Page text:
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Ingrid and Bartholomew Are Home

Have you ever had something that seemed so far out of your reach that you never even took the goal seriously? That is how I felt when I first looked at Large Black Hogs. I was overwhelmed by a desire to be a part of bringing this breed back in the United States, and yet, actually owning a breeding pair seemed impossibly out of reach. At first I only dreamed of them, researching and digging through all the information that I could find on the Livestock Conservancy page, and then on Google as a whole. The more I learned, the more my desire to be a breeder grew. When I reached out to Fur Immer Farm and started speaking to Kelly (our breeder) about actually owning them I decided that the impossible goal could be possible.

In February 2021 we put a deposit down on a breeding pair, set to be born in June. Then in June Sharif's car died and we were forced to buy another vehicle. By God's grace we were able to purchase a truck that was exactly what our family needed from a friend, but it took our savings that were going to be put toward the pigs. With a heavy heart we informed our breeder of what had happened, and looked forward to getting breeding stock from her December litters.

It had felt like a blessing in a way because at the time we didn't have the fencing that we would need in place. After all, Bartholomew will grow to be 700-800 lbs and require adequate fencing. In July we were blessed and able to put a perimeter fence around our land, as well as partitioning off an additional pasture for our goats, which freed up an ideal pasture for the pigs, so all that was left to do was wait...or so we thought. Early in August a series of very fortunate events took place that allowed us to bring home the pigs. And so, Sharif and I drove 15 hours round trip to Pennsylvania to pick up Ingrid and Bartholomew, our beloved breeding pair of Large Black Hogs.

Now let me explain to you what makes them so special. Large Blacks are an old world breed of hog, tracing back to Southern England, and showing up in the US sometime in the early 1900's. They were very popular in their early days in the US as they raise out well on pasture, grow to an impressive size with delicious meat, have large litters, and are generally very good mothers. However, like so many back yard breeds, after WWII when industrialized farming took the place of small operations, the breed almost disappeared entirely in the US. They are currently considered a critically endangered breed on the Livestock Conservancy's list of heritage breeds ( with less than 500 registered in the US. We plan to be a part of the change.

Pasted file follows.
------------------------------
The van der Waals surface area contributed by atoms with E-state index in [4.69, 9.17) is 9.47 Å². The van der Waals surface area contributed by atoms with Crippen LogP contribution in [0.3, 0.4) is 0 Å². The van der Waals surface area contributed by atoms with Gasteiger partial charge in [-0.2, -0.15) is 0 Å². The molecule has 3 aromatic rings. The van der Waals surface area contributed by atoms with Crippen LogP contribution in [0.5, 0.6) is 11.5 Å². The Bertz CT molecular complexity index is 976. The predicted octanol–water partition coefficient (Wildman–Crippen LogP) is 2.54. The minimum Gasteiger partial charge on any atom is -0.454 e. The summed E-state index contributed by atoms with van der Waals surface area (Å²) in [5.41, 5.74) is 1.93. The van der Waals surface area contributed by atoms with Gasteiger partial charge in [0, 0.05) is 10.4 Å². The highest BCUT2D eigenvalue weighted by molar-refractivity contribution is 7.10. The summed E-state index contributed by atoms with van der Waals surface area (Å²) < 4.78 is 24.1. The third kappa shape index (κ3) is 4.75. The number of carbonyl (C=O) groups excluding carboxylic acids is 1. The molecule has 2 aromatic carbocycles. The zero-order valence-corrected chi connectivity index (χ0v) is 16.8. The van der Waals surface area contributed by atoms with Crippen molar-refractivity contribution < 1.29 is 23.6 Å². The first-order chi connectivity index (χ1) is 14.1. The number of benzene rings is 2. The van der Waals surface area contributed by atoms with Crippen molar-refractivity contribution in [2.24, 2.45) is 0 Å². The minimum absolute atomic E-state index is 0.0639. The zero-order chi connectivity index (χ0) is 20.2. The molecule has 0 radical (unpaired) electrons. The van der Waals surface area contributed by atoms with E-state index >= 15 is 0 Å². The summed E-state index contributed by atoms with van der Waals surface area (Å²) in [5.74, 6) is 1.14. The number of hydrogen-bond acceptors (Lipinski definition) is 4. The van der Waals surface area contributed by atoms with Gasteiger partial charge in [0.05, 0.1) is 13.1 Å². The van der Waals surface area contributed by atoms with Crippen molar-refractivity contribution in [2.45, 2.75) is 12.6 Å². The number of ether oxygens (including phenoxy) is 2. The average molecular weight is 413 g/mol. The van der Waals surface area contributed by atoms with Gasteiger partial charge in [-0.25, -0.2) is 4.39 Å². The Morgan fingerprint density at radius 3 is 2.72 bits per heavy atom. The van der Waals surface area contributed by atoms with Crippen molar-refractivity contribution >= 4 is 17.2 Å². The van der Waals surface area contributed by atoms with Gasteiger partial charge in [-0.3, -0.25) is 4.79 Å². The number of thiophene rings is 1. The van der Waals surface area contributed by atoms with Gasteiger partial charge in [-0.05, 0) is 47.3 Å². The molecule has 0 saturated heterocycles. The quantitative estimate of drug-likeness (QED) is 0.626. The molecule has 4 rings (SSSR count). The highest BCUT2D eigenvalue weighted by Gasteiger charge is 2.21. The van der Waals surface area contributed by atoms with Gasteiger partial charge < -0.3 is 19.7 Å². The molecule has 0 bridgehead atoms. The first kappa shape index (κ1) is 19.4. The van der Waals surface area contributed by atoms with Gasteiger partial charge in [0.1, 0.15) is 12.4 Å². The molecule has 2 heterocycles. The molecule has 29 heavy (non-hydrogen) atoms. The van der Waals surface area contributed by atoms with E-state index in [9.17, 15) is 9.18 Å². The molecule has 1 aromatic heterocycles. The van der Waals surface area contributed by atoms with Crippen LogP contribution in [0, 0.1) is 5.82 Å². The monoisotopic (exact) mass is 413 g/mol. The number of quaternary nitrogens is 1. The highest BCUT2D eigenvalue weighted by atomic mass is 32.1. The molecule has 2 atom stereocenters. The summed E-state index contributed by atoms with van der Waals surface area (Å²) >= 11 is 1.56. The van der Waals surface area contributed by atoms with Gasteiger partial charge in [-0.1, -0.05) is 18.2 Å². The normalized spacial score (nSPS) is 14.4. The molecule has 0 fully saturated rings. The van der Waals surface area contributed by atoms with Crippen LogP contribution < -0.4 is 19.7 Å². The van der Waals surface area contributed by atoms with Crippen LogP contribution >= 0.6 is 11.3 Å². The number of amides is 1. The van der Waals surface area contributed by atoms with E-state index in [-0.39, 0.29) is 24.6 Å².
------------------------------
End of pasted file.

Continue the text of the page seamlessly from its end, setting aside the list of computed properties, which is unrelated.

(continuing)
One of the things that I find most impressive about this breed is that they can be kept in family units. This means that sow, boar, and piglets can occupy the same space, with the boar even sharing parenting duties with the sow. In our set up we will have Ingrid farrow in a birthing stall that will be equipped with farrowing bars to keep the piglets safe. Once they are old enough to move freely and follow Ingrid, they will be allowed back into the pasture with both Ingrid and Bartholomew, where they will learn all the ins and outs of being pigs. It is this type of animal husbandry that lights my heart on fire. We know that many, if not most, of each litter will end up being food (we will only register and sell the best of each litter as breeding stock) but that does not mean that we don't want each day they spend on our farm to be joyful.

Raising them in this way also produces a better quality and tastier meat. When Large Black Pigs are allowed to forage and live on pasture from a young age they grow to produce meat that is micro-marbled with fat. This allows for the meat to baste as it cooks which produces a tender and moist end result. As with all animals that are raised on grass, in the sun, the meat and lard (more on the health benefits of pastured lard to come) will also contained the added nutrition of those elements. Large Blacks produce a dark pork with a short muscle fiber that is tender, and with the addition of micro-marbling, it makes for an exceptional pork.

We will be registering our breeding pair with both the Large Black Hog Breeders Association and the Large Black Pig Breeders United and working to create the best pigs that we can. As I mentioned before, we will only register our very best stock, and hope that we can find shows close to us that will allow us to show our stock and get an even better idea of what we should be breeding towards. Who knows where the future will take us and our pigs, but for now, we are hog farmers, and we are pretty proud of it!

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